As we support others, how can we support ourselves?

“There are days I drop words of comfort on myself like falling leaves and remember that it is enough to be taken care of by my self.” -Brian Andreas

Whether we work as coaches or counsellors, carers or health churchwindowprofessionals, we are in the profession of giving. We give time, empathy, experience, support, understanding and presence to others, unconditionally. We give of ourselves. Our innate ability to give contributes to the development of rapport with clients. This in turn creates the space and opportunity for clients to experience relief and release, peace and joy, to achieve desires once thought unattainable and to experience healing.

In return for our giving, we receive. We experience fulfilment and gratitude in the work we do within client relationships. We allow ourselves acknowledge our purpose in the world. We experience our potential and our gifts.

However, whenever we over-extend ourselves in our giving to others, it is inevitable that we sometimes lose touch with our own needs. Needs we might have been unaware of. Needs that change all the time. We can find it a challenge to get out of our own way to check in with ourselves as to how we are doing and how we are feeling. We forget that the professional role we inhabit daily is just one of the many roles we bring to the world, that there are other parts of us that require our attention and nourishment.

Ironically, the quality of the relationship we have with ourselves is what we also bring to every other relationship we have in our lives, both current and new. Losing connection with our needs can hinder the quality of our connections with others, be they clients, friendships, parents, children or strangers. We can be left with a sense of separation, unclear as to where we begin and where we end.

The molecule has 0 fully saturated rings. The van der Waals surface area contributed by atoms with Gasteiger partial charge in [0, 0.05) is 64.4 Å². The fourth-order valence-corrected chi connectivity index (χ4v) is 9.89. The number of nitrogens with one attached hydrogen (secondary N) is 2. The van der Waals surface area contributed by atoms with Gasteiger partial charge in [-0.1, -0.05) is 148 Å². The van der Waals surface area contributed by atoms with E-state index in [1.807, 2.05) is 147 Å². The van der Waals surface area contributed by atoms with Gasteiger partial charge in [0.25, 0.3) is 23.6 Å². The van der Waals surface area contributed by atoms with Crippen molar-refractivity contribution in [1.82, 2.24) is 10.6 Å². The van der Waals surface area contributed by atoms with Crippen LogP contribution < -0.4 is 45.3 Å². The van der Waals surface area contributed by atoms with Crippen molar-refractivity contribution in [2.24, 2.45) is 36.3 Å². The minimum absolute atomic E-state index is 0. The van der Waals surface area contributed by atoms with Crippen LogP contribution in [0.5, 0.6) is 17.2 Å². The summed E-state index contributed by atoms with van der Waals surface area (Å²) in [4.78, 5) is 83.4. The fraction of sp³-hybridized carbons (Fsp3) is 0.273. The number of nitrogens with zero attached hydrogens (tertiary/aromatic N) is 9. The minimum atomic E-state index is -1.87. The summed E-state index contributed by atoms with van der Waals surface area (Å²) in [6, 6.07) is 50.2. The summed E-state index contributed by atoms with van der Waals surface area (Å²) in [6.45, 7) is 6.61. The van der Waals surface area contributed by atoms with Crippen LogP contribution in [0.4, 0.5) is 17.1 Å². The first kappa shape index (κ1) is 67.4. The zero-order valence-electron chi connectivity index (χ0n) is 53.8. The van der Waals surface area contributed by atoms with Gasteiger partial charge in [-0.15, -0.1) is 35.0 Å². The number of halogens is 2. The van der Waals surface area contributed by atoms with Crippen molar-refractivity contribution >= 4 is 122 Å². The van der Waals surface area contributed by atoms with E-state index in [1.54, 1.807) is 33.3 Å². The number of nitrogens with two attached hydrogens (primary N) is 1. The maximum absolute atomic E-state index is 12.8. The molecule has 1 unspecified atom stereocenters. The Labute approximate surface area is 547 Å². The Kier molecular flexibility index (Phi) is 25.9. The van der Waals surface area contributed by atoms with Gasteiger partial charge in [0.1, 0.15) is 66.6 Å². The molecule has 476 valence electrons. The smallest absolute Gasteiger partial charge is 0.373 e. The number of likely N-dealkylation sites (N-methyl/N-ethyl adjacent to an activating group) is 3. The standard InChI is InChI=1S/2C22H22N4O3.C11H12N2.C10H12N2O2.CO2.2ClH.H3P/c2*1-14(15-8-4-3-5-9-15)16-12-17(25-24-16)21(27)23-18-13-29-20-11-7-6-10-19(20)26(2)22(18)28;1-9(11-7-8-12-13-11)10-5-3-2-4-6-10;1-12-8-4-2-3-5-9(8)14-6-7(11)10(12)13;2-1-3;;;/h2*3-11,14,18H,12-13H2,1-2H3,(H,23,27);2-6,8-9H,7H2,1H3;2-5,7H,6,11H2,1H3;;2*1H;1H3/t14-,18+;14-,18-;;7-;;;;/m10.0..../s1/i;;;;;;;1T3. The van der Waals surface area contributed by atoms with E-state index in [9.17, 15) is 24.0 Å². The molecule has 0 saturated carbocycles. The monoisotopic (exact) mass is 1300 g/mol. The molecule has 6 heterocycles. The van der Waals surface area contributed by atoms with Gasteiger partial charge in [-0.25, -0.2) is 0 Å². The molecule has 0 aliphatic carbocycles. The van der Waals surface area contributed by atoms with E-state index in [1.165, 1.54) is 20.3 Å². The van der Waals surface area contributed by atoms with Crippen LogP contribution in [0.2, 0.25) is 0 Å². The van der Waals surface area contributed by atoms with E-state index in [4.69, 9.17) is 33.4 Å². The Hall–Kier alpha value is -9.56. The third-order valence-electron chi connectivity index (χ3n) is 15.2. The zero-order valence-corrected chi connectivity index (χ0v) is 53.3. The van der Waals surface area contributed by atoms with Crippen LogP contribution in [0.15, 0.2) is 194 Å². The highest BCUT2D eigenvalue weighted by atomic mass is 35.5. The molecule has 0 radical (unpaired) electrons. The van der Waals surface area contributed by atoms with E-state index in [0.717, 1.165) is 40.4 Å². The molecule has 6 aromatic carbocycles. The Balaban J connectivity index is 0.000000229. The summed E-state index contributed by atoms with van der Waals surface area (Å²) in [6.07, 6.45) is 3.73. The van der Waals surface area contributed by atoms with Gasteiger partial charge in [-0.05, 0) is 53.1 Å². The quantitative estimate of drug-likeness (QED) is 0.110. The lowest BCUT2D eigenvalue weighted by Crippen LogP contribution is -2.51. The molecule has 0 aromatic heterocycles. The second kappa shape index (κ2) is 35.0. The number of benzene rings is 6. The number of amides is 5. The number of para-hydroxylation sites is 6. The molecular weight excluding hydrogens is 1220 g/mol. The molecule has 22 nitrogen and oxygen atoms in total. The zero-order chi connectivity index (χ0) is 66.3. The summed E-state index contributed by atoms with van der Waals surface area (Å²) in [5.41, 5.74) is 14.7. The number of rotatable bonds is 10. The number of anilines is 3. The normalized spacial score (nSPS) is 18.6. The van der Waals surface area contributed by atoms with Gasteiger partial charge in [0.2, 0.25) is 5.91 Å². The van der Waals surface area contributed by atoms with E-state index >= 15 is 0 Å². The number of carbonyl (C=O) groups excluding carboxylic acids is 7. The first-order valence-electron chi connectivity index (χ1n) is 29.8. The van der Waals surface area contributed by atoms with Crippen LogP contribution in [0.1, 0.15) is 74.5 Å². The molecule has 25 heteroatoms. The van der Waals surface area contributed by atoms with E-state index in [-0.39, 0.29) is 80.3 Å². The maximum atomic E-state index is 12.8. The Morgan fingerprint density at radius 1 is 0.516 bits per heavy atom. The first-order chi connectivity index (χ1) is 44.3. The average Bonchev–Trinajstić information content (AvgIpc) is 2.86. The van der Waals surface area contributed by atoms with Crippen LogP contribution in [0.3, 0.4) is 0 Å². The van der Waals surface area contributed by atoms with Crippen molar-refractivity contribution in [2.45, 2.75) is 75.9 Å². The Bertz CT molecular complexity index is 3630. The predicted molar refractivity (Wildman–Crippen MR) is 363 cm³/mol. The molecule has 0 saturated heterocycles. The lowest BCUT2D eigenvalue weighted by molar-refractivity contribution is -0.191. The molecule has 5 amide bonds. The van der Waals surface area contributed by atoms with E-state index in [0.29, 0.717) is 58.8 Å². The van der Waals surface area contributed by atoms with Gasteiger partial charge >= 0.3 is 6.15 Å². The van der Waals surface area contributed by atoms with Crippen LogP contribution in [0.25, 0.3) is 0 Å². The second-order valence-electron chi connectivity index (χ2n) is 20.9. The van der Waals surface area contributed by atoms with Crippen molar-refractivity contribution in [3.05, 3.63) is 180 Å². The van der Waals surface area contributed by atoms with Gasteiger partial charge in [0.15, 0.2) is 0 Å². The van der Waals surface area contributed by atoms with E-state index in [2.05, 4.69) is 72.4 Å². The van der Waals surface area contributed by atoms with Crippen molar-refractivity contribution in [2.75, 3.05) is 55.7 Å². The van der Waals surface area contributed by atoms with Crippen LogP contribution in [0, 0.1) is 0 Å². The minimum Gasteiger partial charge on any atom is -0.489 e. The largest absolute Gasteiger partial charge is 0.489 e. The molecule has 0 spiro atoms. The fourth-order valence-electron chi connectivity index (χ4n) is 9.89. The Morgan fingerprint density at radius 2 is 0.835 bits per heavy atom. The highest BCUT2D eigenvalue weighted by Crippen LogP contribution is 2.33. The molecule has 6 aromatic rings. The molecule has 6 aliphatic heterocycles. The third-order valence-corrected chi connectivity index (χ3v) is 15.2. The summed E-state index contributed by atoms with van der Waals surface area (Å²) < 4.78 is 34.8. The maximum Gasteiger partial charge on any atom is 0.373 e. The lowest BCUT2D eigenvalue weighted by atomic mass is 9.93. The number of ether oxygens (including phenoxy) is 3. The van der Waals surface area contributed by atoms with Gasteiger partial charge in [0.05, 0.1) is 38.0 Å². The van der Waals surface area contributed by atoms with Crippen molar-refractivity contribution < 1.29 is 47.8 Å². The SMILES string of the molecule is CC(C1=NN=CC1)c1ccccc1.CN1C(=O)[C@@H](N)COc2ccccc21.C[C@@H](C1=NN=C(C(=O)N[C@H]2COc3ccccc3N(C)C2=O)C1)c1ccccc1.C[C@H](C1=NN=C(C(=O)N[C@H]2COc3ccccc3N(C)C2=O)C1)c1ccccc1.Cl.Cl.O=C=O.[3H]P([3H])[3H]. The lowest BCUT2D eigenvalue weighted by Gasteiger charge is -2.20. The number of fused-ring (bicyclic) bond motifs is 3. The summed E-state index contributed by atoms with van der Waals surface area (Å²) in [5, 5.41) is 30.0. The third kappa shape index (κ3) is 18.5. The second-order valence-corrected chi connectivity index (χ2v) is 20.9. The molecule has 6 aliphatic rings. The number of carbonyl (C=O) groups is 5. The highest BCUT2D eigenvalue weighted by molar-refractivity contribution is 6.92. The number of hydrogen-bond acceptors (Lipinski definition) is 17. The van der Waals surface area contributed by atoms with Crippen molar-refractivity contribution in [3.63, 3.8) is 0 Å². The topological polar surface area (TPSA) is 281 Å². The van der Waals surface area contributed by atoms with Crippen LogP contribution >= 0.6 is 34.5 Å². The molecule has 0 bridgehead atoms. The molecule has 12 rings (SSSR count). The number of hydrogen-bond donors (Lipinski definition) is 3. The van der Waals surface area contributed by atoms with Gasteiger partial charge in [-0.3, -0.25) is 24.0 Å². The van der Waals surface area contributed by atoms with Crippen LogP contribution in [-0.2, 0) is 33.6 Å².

So how can we learn to support ourselves to live and work in a more self equipped way, live more mindfully?

Coaching support is one such way.

Coaching works from the empowering premise that we already have the resources within us to fuel ourselves when needed. Resources which help us overcome challenges in our lives. We just sometimes need some outside assistance to help us access them. An experienced coach with an intuitive ability to really tune in with the person can facilitate this process most effectively.

Coaching is now-centred. Through conscious listening, questioning and appropriate challenging, the person takes visits where necessary to the past but is primarily focused on moving forward from the here and now to the future. 

The coaching process’ core intention is to help the person become more self- aware. This then enables the person connect with choices and possibilities that had not been obvious before now.

The coaching relationship is an invaluable way for anyone to deepen and strengthen a sense of self and self-support in both work and personal living. By giving ourselves the deliberate attention we sometimes need, we are then better equipped and better prepared to support our relationships to the best of our capacity.

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This entry was posted in Healing Relationships, personal development and tagged , , , , , , , , . Bookmark the permalink.

2 Responses to As we support others, how can we support ourselves?

  1. Anne Tannam says:

    HI Linda Am really enjoying your latest post but for some reason, when I click into read more the post disappears. A

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